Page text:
Posted on 20 November 2010
British Petroleum is now going to court to fight a bid to legally force it to waive a $75 million statutory cap.
Lawyers for local businesses and individuals filed a motion this month asking U.S. District Judge Carl Barbier, who is overseeing the oil-spill litigation in New Orleans, to rule that a cap is inapplicable in this case.
Noting that BP itself had told the court it would waive the cap, the plaintiffs’ lawyers asked Barbier to rule on the matter to preclude BP from “re-urging this defense” in the future. Earlier this month, BP raised its estimated cost of cleaning up the Macondo disaster by $7.7 billion to $40 billion.
Posted on 04 August 2010
BP PLC released a statement saying that workers have ceased the pumping of mud into the fractured well because it appears to be working. The “static kill” operation lasted eight hours and now BP is watching the well to make sure it remains stable.
“It’s a milestone,” BP spokeswoman Sheila Williams said. “It’s a step toward the killing of the well.” The next step would be deciding whether to cement the well, Williams said.
The pressure in the well dropped quickly in the first hour and a half of the operation yesterday ,which well site leader Bob Bolton said was a sign that everything was going as planned.
Posted on 29 June 2010
Can you believe it? We have hit day 71 of the tragic oil spill that continues to pump up to 60,000 barrels of crude a day into the Gulf. And now containment efforts are being threatened by Hurricane Alex, the season’s first tropical storm predicted to turn hurricane strength later today. Giant wind gusts and turbulant seas will have a huge impact on the clean-up and containment efforts.
Alex has already claimed the lives of at least 10 people in Nicaragua, Guatemala and El Salvador.
BP says the leak will be plugged completly by August. Alex was forecast to move slowly away from the Yucatan Peninsula over southern Gulf waters and head northwest away from major oil-extraction facilities and is expected to hit northern Mexico mid-week.
Posted on 24 June 2010
If you think the BP oil fiasco hasn’t been dramatic enough – Brad Pitt thinks he can bring more drama by bringing it to the big screen. The thing that’s a bit confusing is usually a story arch has a beginning, a middle and an end. So far, the crisis in the golf hasn’t seen the end.
Sources are saying that Pitt is talking with Hollywood execs about creating a Gulf oil spill movie. No word on whether the flick has been green lit by execs.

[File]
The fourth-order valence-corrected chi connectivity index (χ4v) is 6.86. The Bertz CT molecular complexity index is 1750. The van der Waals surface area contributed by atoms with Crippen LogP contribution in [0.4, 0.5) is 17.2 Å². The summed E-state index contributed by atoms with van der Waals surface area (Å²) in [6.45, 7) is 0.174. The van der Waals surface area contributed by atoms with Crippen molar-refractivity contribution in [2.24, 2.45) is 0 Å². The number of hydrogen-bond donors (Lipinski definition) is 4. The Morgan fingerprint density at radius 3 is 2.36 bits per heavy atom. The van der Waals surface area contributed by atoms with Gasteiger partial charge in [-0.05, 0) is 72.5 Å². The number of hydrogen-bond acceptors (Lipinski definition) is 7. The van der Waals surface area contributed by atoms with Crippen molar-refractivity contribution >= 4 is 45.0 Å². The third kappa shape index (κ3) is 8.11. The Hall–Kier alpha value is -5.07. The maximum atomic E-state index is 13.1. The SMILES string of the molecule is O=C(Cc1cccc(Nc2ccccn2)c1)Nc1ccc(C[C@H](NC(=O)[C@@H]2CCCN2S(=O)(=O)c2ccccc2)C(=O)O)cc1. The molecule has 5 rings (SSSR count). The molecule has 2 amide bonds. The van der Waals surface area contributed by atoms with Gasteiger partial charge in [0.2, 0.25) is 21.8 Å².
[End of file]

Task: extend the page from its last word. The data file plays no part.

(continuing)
Posted on 09 June 2010
Today, the financial effect of the catastrophic disaster that is the BP oil spill in the Gulf of Mexico began to rear its ugly head when BP’s stock plummeted to a 14-year low.
Moreover, those who have their livlihoods at stake, including fishermen, businesses and property owners have complained that their claims have seen huge delays, excessive paperwork and poor payouts that have put them on the edge of bankruptcy.
Stock has plummeted today, making the oil giant valued less than its assets since investors deserted BP amid fears that the company might be forced into bankruptcy with the mounting cleanup costs, penalties, damage claims and lawsuits generated by the biggest oil spill in U.S. history.
Posted on 04 June 2010
Director James Cameron has engineered robotic devices that been a lot tricker than the issue BP is facing one mile below the ocean’s surface. The Bismarck was 2 miles down, the Titanic 2.5, but it turns out BP won’t be using any of Cameron’s ideas.
“Over the last few weeks I’ve watched, as we all have, with growing horror and heartache, watching what’s happening in the Gulf and thinking those morons don’t know what they’re doing,” Cameron said at the All Things Digital technology conference.
Cameron said he has offered to help the government and BP in dealing with the spill, but was “graciously” turned away.
Cameron suggested the U.S. government needed to take a more active role in monitoring the underwater leak, which has become the worst oil spill in U.S. history.
“I know really, really, really smart people that work typically at depths much greater than what that well is at,” Cameron said.
Meanwhile, a BP exec is under fire after he said in an interview that he “just wants his life back.”